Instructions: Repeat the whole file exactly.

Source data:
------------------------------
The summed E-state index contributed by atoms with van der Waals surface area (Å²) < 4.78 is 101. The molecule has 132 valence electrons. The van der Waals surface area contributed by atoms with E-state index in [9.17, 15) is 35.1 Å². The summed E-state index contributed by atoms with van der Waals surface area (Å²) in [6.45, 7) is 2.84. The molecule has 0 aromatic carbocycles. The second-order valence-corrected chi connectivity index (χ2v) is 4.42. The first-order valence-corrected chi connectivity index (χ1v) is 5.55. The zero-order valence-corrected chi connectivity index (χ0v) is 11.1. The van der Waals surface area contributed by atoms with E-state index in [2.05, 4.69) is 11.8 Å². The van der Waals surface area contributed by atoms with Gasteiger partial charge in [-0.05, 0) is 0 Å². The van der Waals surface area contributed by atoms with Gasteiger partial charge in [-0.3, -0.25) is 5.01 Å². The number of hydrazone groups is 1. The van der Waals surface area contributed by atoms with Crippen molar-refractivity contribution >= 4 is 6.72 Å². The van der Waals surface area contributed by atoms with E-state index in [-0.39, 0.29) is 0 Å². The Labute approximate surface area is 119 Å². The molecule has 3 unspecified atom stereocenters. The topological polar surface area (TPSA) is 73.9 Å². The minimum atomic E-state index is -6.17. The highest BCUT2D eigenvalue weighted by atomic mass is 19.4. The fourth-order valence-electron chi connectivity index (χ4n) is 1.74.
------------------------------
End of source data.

The summed E-state index contributed by atoms with van der Waals surface area (Å²) < 4.78 is 101. The molecule has 132 valence electrons. The van der Waals surface area contributed by atoms with E-state index in [9.17, 15) is 35.1 Å². The summed E-state index contributed by atoms with van der Waals surface area (Å²) in [6.45, 7) is 2.84. The molecule has 0 aromatic carbocycles. The second-order valence-corrected chi connectivity index (χ2v) is 4.42. The first-order valence-corrected chi connectivity index (χ1v) is 5.55. The zero-order valence-corrected chi connectivity index (χ0v) is 11.1. The van der Waals surface area contributed by atoms with E-state index in [2.05, 4.69) is 11.8 Å². The van der Waals surface area contributed by atoms with Gasteiger partial charge in [-0.05, 0) is 0 Å². The van der Waals surface area contributed by atoms with Gasteiger partial charge in [-0.3, -0.25) is 5.01 Å². The number of hydrazone groups is 1. The van der Waals surface area contributed by atoms with Crippen molar-refractivity contribution >= 4 is 6.72 Å². The van der Waals surface area contributed by atoms with E-state index in [-0.39, 0.29) is 0 Å². The Labute approximate surface area is 119 Å². The molecule has 3 unspecified atom stereocenters. The topological polar surface area (TPSA) is 73.9 Å². The minimum atomic E-state index is -6.17. The highest BCUT2D eigenvalue weighted by atomic mass is 19.4. The fourth-order valence-electron chi connectivity index (χ4n) is 1.74.